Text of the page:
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300

Long ago there reigned a clan of Speedo-wearing, militaristic psychopaths called the Spartans. They lived beneath a copper-colored sky, on a copper-colored land, amid copper-colored fields, in copper-colored homes made from copper-colored stone. Legend has it they would outline their copper-colored pecs and abs with ash to enhance their manly buffness, and yet these were men of action and honor, not “philosophers and boy lovers” like their namby-pamby rivals the Athenians. Such machismo was memorialized by Frank Miller in 300, his graphic-novel retelling of the Battle of Thermopylae, in which the titular quantity of Spartan studs fended off a billion gazillion Persian invaders. Marshaling the full resources of high-end computer imaging and the full capacities of hardcore fan-boy nerditude, writer-director Zack Snyder (he of the unexpectedly decent Dawn of the Dead remake) has now brought Miller’s book to “life.” Slathering pancake makeup on its actors, then pasting them into digital backgrounds, 300 takes the synthetic blockbuster one step closer to total animation; its bland, weightless monochromatics make Sin City look like the grungiest neo-realism. It’s a ponderous, plodding, visually dull picture that escapes inertia only in certain action scenes, of which there are enough to satisfy the action-buff blood lust the film seeks to aggravate and sate. Here and there, Snyder makes good use of the lesson of The Matrix, slowing the slices, dices and decapitations to a digitally calibrated crawl, the better to relish all 360 degrees of their stupendous ass-kickery. Tolerate the lobotomized dialogue and some half-assed political intrigues and you’ll find a good 10 minutes of 300 worth posting on YouTube. Delicacies of dismemberment aside, 300 is notable for its outrageous sexual confusion. At first glance, the terms couldn’t be clearer: macho white guys vs. effeminate Orientals. Yet aside from the fact that the Spartans come across as pinched, pinheaded gym bunnies, it’s their flesh the movie worships. At once homophobic and homoerotic, 300 is finally, and hilariously, just hysterical. (Citywide)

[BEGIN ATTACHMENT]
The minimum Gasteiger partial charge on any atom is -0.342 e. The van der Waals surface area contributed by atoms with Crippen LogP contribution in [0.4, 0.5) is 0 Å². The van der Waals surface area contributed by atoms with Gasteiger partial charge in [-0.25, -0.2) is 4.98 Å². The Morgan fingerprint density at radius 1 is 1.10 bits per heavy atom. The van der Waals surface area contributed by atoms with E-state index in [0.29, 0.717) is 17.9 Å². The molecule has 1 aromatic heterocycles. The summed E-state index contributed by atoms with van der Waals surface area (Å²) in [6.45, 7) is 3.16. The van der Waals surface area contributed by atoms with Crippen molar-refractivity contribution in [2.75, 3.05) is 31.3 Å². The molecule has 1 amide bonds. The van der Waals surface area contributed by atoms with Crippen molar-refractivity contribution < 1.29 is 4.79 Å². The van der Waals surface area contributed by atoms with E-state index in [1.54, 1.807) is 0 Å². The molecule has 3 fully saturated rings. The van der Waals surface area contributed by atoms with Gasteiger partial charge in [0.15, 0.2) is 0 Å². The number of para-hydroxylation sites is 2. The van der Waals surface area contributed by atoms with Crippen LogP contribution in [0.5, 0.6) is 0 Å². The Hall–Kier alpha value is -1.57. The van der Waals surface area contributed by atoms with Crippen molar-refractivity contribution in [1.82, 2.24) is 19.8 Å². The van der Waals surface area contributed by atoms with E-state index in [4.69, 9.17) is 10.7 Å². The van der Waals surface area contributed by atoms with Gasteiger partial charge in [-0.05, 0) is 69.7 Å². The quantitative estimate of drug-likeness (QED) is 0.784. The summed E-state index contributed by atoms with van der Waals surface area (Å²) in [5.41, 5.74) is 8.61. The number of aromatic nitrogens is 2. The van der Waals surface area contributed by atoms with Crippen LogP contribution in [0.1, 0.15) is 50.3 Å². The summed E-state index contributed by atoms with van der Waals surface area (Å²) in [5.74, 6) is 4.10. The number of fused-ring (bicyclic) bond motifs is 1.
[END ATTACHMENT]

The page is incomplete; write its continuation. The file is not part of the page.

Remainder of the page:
—Nathan Lee


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